Olympic Torch Relay May Be Canceled
The Great Triumph of any Olympic Games is that the Olympics have always transcended politics. For a brief period, the world can watch the best athletes that have ever lived compete for the glory of sport. For those of us who watch, we can be captivated and spellbound with the grace and beauty and feats of strength and speed that the human being is capable of.
But every once in a while, the ugly specter of politics tries to usurp the peaceful respite the Olympic Games offer by using them as a stage to promote or to protesta political issue, usually associated with the host country, but not always. This year, the issue is Human Rights Violations in China.
The Chinese, to their credit have been working extremely hard to present themselves and their country in the best possible way to the world for the upcoming Olympic Games. Unfortunately, you can't change a dragon overnight. But to be fair, the Chinese have made great leaps and bounds since the 1950s, and drastic change does not happen overnight. Barack Obama's recent speech concerning race relations in the United States demonstrates that even we still have a long way to go. Slavery ended in 1865, but clearly, racial divides still exist in the United States. So in many ways, our protests around the world sting with a touch of hypocrisy as we struggle to put our own house in order.
That being said, security concerns for the Olympic torch's only North American stop were high Tuesday after its visit to Paris descended into chaos and activists here scaled the Golden Gate Bridge to protest China's human rights record.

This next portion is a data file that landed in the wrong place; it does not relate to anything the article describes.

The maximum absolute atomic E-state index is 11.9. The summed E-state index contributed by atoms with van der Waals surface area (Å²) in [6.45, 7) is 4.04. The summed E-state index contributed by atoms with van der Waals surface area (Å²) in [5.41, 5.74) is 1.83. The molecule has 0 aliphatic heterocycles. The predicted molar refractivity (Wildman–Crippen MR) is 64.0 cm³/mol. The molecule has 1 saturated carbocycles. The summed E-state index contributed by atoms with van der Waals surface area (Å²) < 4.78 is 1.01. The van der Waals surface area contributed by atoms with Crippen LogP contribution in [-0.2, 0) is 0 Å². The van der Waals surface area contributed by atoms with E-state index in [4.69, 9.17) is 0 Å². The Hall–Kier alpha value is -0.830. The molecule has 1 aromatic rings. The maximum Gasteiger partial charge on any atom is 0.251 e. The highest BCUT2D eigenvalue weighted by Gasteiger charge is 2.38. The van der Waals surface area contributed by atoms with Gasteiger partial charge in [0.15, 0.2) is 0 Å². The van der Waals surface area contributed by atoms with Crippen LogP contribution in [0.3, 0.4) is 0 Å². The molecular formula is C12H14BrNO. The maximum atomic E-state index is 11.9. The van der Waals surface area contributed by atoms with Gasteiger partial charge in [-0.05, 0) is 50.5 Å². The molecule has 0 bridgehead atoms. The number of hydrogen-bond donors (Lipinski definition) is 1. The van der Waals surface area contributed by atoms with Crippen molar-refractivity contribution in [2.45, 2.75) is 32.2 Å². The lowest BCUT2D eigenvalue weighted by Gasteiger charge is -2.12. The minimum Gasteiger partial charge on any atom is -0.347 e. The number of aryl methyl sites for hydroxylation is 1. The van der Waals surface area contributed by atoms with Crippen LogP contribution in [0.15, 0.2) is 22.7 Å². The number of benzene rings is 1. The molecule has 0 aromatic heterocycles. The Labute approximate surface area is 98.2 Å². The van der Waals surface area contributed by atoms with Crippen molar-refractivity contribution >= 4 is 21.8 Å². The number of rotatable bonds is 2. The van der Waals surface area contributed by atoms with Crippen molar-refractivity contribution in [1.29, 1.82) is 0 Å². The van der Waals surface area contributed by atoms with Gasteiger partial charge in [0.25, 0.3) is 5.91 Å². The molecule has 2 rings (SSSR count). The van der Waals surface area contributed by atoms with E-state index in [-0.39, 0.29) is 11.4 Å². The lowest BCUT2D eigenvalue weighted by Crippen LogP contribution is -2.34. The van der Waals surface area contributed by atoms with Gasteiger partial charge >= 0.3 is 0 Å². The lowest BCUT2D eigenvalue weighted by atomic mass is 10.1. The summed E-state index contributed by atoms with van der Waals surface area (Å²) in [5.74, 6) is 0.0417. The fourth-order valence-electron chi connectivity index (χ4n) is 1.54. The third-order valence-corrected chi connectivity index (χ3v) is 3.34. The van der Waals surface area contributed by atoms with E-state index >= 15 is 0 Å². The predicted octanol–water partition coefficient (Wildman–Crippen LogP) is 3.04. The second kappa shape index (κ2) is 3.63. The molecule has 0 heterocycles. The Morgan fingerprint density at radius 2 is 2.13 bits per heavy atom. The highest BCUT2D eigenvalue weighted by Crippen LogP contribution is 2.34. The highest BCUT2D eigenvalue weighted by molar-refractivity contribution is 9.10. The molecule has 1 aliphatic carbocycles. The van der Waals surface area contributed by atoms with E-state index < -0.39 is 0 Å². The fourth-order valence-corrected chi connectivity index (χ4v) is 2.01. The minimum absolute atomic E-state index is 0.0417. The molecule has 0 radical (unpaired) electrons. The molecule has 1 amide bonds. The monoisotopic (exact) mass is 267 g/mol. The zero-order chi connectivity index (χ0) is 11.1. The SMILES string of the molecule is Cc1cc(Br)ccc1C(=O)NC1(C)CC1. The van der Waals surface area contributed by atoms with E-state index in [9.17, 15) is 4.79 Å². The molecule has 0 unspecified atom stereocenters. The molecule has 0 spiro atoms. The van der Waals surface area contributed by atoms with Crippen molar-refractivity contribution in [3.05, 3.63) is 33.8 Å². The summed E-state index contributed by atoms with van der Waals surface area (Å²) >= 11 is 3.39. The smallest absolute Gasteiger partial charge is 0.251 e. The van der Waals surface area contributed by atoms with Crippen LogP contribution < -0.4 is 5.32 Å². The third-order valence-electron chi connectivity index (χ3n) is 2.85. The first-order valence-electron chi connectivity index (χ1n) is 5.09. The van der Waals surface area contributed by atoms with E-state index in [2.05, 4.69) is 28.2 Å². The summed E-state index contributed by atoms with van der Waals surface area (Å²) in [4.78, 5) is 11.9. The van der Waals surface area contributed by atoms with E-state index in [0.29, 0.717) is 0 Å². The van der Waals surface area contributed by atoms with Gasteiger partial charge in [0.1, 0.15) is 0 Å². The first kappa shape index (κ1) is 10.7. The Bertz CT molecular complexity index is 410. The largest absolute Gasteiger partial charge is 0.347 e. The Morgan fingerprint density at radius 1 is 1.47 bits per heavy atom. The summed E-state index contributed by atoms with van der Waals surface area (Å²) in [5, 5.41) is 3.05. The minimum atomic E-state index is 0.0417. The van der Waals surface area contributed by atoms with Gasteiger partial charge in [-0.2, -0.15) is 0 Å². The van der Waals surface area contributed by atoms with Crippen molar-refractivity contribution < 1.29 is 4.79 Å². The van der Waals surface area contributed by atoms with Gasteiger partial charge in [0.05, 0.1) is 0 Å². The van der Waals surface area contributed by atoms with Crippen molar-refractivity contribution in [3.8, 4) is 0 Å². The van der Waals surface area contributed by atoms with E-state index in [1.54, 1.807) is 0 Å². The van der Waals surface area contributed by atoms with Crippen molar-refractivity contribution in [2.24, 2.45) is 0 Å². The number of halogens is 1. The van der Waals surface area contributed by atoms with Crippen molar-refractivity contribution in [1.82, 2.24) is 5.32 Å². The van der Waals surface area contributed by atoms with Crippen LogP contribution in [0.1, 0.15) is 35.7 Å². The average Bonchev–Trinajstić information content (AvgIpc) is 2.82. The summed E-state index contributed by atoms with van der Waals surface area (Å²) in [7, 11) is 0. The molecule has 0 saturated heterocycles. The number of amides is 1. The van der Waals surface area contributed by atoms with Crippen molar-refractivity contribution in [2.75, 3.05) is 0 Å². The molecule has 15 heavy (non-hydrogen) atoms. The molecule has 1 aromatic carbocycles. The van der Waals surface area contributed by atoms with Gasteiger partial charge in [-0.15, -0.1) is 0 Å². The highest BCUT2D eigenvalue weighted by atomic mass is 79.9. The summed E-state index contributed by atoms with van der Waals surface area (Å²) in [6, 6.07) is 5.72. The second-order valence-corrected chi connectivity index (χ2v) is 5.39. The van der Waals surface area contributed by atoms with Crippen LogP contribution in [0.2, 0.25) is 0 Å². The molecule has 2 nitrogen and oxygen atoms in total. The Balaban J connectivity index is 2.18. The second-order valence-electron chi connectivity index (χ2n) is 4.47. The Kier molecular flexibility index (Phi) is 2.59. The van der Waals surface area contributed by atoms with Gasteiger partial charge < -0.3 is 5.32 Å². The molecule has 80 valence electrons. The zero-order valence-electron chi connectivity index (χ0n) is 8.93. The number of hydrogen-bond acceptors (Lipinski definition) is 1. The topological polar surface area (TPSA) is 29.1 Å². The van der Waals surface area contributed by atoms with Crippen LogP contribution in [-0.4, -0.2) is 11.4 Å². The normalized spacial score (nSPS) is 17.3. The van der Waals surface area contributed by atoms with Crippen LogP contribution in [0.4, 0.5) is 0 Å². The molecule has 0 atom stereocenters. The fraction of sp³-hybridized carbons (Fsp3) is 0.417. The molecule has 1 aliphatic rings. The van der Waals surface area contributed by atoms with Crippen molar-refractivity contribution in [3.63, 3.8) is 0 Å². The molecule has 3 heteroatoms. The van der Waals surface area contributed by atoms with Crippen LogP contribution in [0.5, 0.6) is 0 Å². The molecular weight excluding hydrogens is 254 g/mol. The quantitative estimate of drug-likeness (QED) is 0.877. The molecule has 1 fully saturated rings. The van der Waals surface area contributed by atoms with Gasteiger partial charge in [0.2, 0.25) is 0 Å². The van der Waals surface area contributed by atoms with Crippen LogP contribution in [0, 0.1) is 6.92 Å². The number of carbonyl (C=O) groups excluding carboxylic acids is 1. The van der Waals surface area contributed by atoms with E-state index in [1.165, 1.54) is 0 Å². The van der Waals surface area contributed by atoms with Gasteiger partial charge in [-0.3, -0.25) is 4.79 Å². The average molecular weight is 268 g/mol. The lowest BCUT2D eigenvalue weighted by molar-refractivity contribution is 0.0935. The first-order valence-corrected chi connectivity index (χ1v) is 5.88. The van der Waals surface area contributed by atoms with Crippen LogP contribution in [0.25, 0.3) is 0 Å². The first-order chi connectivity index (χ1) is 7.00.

Demonstrators hung banners today from the Golden Gate Bridge in San Francisco to protest China's crackdown on Tibet.
Meanwhile, International Olympic Committee president Jacques Rogge said the committee would consider ending the international leg of the Beijing Olympic torch relay because of such anti-Chinese protests.
Rogge told The Associated Press he was "deeply saddened" by violent protests in London and Paris and concerned about the upcoming torch relay in San Francisco, where activists expressed fears Monday that the torch's planned route through Tibet would lead to arrests and violent measures by Chinese officials trying to stifle dissent.
It's sad that the Olympics, which in principle, stand for the best of humanity can be used in such a way to show the worst of humanity. Rather than a shining example of what we should aspire to--the coming together of all peoples and nations and ethniciities to celebrate the glory of sport and international harmony, the games are used all too often to by interest groups in other countries to protest what they don't like about the way other countries have chosen to govern.
I say the Olympics are not an appropriate stage for protest. I say, protesters needs to focus on their own countries and make sure their own houses are in order. I say the Olympic Movement represents the best of humanity; and what I would like to see is the Olympians taking a stand against the protesters. If indeed the Olympics truly represent the best of humanity, and I believe they do, then I feel it is incumbent on all Olympians to become ambassadors for peace for tolerance. And if human rights abuses exist in China, or anti-Semitism exists in the middle east, or apartheid exists in South Africa, or hunger exists in Ethiopia--let the Olympians be the ambassadors and use their high profile status in their own countries and around the world as agents for change within their own systems of government.
It would be so much more powerful and productive if the world's champions and role models were involved in global statesmanship the way Al Gore has become involved in Global Warming. If our Olympians advocated for issues and causes only 1/10th as loudly as the protesters, our world would be a much better place.
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